My research continued in different directions, and I didn’t come back to the mystery of Track and Lillie Landes until the other day. With fresh eyes, I took another look at the handwritten birth record for “Track” Landes and decided it just didn’t look right.

“Track?” Landes in handwritten birth record [Drouin Collection]

The handwriting throughout the record is consistent, and capital “T” is written consistently. It does not look like what is included in the above graphic. The first letter of the name, when compared to other words more easily identified, is certainly a capital “I.” The loop at the the top right of the letter gives its identity away.

It looks like the name as written in this birth record is most likely Isack, not Track. The spelling is non-standard, but that isn’t surprising, considering misspelled words and names are frequent throughout the records from this synagogue. At first, I tried to see if I could somehow justify the handwriting as saying “Irwen,” but I’m relatively sure it was written as Isack. Isaac could be an alternative name for Irwin. Probably most famously, Israel Isidore Baline adopted the Americanized/Anglicized name Irving Berlin; it’s not unlikely that Irwin and Irving were nicknames for Isaac.

As a result, I’ve removed Track Landes from the family tree and applied this birth record to Irwin Landes. I have found travel records for Irwin between Canada and the United States, and I’ll still continue looking for more evidence of Irwin’s existence. The mystery of Lillie Landes, however, continues. It will be important for me to keep in mind that the indices that rely on people’s interpretation of handwriting can often be incorrect.

Here are more handwriting samples that identify the capital “I” and capital “T.” The “I” seems to be drawn with one stroke, while the “T” seems to be drawn with two.

Capital “I” example
Capital “T” example

What do you think? Does this handwriting indicate “Isack?”

The two marriages of Fannie Landes

Marriage certificate for Albert Paltiel and Fannie Landes [NYC Department of Records]
Fannie Landes, daughter of Moses and Bertha, married Albert Paltiel from Canada in 1907. Fannie and Albert had two children, Joseph and Harry, before Albert passed away in 1909. Five years after Albert passed away, Fannie remarried, and her new husband, Adolph Goldenberg, helped raise the children. The information I have about the Paltiels of this generation came from the family history written by my grandfather’s brother, Mortimer (“Morty”) Landes, as well as a family tree document provided to me by my father.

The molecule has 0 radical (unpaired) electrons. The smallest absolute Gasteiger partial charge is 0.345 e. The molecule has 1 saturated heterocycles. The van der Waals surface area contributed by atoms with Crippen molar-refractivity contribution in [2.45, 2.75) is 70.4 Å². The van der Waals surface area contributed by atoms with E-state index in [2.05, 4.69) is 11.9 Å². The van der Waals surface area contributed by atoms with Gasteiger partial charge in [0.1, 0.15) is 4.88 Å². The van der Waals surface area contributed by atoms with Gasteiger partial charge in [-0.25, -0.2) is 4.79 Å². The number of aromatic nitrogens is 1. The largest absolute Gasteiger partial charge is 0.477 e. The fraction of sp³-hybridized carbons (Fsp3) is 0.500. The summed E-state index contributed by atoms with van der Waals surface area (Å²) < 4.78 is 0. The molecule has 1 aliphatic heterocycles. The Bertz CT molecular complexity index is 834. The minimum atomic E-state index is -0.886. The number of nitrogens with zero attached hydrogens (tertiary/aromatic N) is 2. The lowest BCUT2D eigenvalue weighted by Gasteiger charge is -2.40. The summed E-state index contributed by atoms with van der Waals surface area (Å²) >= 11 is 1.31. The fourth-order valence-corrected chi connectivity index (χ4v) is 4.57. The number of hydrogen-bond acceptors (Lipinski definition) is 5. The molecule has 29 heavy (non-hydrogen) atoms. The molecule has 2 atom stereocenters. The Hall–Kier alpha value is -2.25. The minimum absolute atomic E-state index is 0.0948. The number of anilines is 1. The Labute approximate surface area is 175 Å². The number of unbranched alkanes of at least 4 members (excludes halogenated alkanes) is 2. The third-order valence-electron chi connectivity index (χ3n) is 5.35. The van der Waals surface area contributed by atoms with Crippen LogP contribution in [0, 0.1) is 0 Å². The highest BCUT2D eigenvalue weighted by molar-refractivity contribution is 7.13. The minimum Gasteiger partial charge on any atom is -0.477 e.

The information led to census listings and a search for likely marriage certificates. The certificates for Fannie’s two marriages arrived earlier this week, and I’m relatively confident the certificates pertain to the Fannie Landes who is my great grandfather’s sister. Yet, there is still some confusion surrounding Fannie’s mother’s maiden name.

I mentioned that on the death certificate for Bertha Landes, her father and mother are listed as Martin Goldenberg and Bertha Goldenberg. Goldenberg is the last name of Bertha’s son-in-law, Adolph, the second husband of Fannie, so my first assumption was that Adolph might have reported the information incorrectly. I previously had information indicating Bertha’s maiden name is Jereslawitz. Both marriage certificates received this week for Fannie Landes, like Bertha’s death certificate, contradict what I thought I had known.

The first marriage certificate, for Albert Paltiel and Fannie Landes pictured above, lists Fannie’s parents as Moses Landes and Birth (I’m assuming this should be Bertha) Goldenberg. The second marriage certificate, for Adolph Goldenberg and Fannie (Landes) Paltiel pictured below, indicates Fannie’s parents’ names are Moses Landes and Bertha Goldberg.

About the certificate for Paltiel/Landes:

Continue reading “The two marriages of Fannie Landes”

Celia Neckameyer and George Walcoff

Marriage certificate for Celia Neckameyer and George Walcoff [NYC Department of Records]
Two years ago, I didn’t know the name of my mother’s paternal grandmother. When I began asking my parents about their family, I learned about Anna N. None of my close relatives could remember her maiden name, however. It wasn’t too long ago that I discovered I had Anna’s name in front of me for quite some time. It was listed on Seymour Berman’s certificate of death, a copy of which I had obtained from my mother. Seymour Berman was Anna’s son. I knew Anna had a sister Lena, so I was able to find census records that likely pertained to the Neckameyers in my family.